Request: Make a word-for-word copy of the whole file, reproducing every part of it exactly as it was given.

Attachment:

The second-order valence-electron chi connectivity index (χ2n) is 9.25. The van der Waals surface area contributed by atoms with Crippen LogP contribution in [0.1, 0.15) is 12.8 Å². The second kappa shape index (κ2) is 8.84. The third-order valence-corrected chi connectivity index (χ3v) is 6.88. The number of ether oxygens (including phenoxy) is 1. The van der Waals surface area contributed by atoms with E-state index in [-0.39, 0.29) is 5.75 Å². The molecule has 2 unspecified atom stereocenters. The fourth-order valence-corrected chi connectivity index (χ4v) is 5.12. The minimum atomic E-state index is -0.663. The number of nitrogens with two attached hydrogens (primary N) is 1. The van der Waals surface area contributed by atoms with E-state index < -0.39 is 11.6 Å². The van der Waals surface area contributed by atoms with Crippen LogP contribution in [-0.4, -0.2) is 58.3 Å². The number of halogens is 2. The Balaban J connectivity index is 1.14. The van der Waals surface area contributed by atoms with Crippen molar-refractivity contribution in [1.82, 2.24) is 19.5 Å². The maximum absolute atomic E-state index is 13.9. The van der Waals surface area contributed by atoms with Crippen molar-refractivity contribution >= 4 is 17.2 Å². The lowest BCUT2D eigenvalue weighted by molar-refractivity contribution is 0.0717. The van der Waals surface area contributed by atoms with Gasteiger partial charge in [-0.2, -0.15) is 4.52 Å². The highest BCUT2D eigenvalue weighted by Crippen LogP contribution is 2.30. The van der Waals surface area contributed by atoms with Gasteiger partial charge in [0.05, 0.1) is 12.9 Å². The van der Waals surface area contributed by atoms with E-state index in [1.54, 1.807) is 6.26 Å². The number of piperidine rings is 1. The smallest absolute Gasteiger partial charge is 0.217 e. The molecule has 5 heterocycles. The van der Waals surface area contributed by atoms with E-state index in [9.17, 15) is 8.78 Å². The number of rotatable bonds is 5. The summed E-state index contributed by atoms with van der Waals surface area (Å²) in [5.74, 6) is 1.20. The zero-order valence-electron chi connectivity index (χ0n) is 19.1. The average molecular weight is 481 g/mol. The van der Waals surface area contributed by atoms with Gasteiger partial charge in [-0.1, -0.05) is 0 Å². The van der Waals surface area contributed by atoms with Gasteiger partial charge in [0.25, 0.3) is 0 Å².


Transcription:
The second-order valence-electron chi connectivity index (χ2n) is 9.25. The van der Waals surface area contributed by atoms with Crippen LogP contribution in [0.1, 0.15) is 12.8 Å². The second kappa shape index (κ2) is 8.84. The third-order valence-corrected chi connectivity index (χ3v) is 6.88. The number of ether oxygens (including phenoxy) is 1. The van der Waals surface area contributed by atoms with E-state index in [-0.39, 0.29) is 5.75 Å². The molecule has 2 unspecified atom stereocenters. The fourth-order valence-corrected chi connectivity index (χ4v) is 5.12. The minimum atomic E-state index is -0.663. The number of nitrogens with two attached hydrogens (primary N) is 1. The van der Waals surface area contributed by atoms with E-state index < -0.39 is 11.6 Å². The van der Waals surface area contributed by atoms with Crippen LogP contribution in [-0.4, -0.2) is 58.3 Å². The number of halogens is 2. The Balaban J connectivity index is 1.14. The van der Waals surface area contributed by atoms with Crippen molar-refractivity contribution in [1.82, 2.24) is 19.5 Å². The maximum absolute atomic E-state index is 13.9. The van der Waals surface area contributed by atoms with Crippen molar-refractivity contribution >= 4 is 17.2 Å². The lowest BCUT2D eigenvalue weighted by molar-refractivity contribution is 0.0717. The van der Waals surface area contributed by atoms with Gasteiger partial charge in [-0.2, -0.15) is 4.52 Å². The highest BCUT2D eigenvalue weighted by Crippen LogP contribution is 2.30. The van der Waals surface area contributed by atoms with Gasteiger partial charge in [0.05, 0.1) is 12.9 Å². The van der Waals surface area contributed by atoms with E-state index in [1.54, 1.807) is 6.26 Å². The number of piperidine rings is 1. The smallest absolute Gasteiger partial charge is 0.217 e. The molecule has 5 heterocycles. The van der Waals surface area contributed by atoms with E-state index in [9.17, 15) is 8.78 Å². The number of rotatable bonds is 5. The summed E-state index contributed by atoms with van der Waals surface area (Å²) in [5.74, 6) is 1.20. The zero-order valence-electron chi connectivity index (χ0n) is 19.1. The average molecular weight is 481 g/mol. The van der Waals surface area contributed by atoms with Gasteiger partial charge in [-0.1, -0.05) is 0 Å². The van der Waals surface area contributed by atoms with Gasteiger partial charge in [0.25, 0.3) is 0 Å².